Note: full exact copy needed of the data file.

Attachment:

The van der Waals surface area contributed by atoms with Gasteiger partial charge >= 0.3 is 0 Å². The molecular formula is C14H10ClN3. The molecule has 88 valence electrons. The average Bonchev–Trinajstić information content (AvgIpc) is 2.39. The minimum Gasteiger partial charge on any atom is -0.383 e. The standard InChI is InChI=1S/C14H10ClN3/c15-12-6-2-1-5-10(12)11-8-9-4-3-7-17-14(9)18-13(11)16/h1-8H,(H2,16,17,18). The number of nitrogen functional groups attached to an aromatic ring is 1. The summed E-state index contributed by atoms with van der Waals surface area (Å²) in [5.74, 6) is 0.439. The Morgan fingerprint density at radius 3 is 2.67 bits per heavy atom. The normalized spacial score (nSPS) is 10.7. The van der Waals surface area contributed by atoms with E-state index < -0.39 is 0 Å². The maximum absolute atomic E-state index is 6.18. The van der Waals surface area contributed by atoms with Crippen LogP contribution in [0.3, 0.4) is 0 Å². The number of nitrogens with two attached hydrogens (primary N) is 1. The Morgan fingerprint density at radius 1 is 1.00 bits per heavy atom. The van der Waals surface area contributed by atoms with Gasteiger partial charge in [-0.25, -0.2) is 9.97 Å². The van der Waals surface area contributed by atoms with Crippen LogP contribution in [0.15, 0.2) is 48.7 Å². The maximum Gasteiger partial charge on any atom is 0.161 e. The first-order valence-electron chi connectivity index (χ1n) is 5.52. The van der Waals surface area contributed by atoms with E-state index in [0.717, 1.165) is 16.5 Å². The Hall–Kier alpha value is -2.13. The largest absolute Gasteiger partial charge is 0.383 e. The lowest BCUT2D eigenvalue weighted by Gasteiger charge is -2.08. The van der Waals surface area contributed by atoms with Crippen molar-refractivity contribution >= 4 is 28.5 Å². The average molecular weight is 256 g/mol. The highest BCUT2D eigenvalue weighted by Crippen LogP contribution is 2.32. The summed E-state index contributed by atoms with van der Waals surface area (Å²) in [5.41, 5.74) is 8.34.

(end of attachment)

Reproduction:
The van der Waals surface area contributed by atoms with Gasteiger partial charge >= 0.3 is 0 Å². The molecular formula is C14H10ClN3. The molecule has 88 valence electrons. The average Bonchev–Trinajstić information content (AvgIpc) is 2.39. The minimum Gasteiger partial charge on any atom is -0.383 e. The standard InChI is InChI=1S/C14H10ClN3/c15-12-6-2-1-5-10(12)11-8-9-4-3-7-17-14(9)18-13(11)16/h1-8H,(H2,16,17,18). The number of nitrogen functional groups attached to an aromatic ring is 1. The summed E-state index contributed by atoms with van der Waals surface area (Å²) in [5.74, 6) is 0.439. The Morgan fingerprint density at radius 3 is 2.67 bits per heavy atom. The normalized spacial score (nSPS) is 10.7. The van der Waals surface area contributed by atoms with E-state index < -0.39 is 0 Å². The maximum absolute atomic E-state index is 6.18. The van der Waals surface area contributed by atoms with Crippen LogP contribution in [0.3, 0.4) is 0 Å². The number of nitrogens with two attached hydrogens (primary N) is 1. The Morgan fingerprint density at radius 1 is 1.00 bits per heavy atom. The van der Waals surface area contributed by atoms with Gasteiger partial charge in [-0.25, -0.2) is 9.97 Å². The van der Waals surface area contributed by atoms with Crippen LogP contribution in [0.15, 0.2) is 48.7 Å². The maximum Gasteiger partial charge on any atom is 0.161 e. The first-order valence-electron chi connectivity index (χ1n) is 5.52. The van der Waals surface area contributed by atoms with E-state index in [0.717, 1.165) is 16.5 Å². The Hall–Kier alpha value is -2.13. The largest absolute Gasteiger partial charge is 0.383 e. The lowest BCUT2D eigenvalue weighted by Gasteiger charge is -2.08. The van der Waals surface area contributed by atoms with Crippen molar-refractivity contribution >= 4 is 28.5 Å². The average molecular weight is 256 g/mol. The highest BCUT2D eigenvalue weighted by Crippen LogP contribution is 2.32. The summed E-state index contributed by atoms with van der Waals surface area (Å²) in [5.41, 5.74) is 8.34.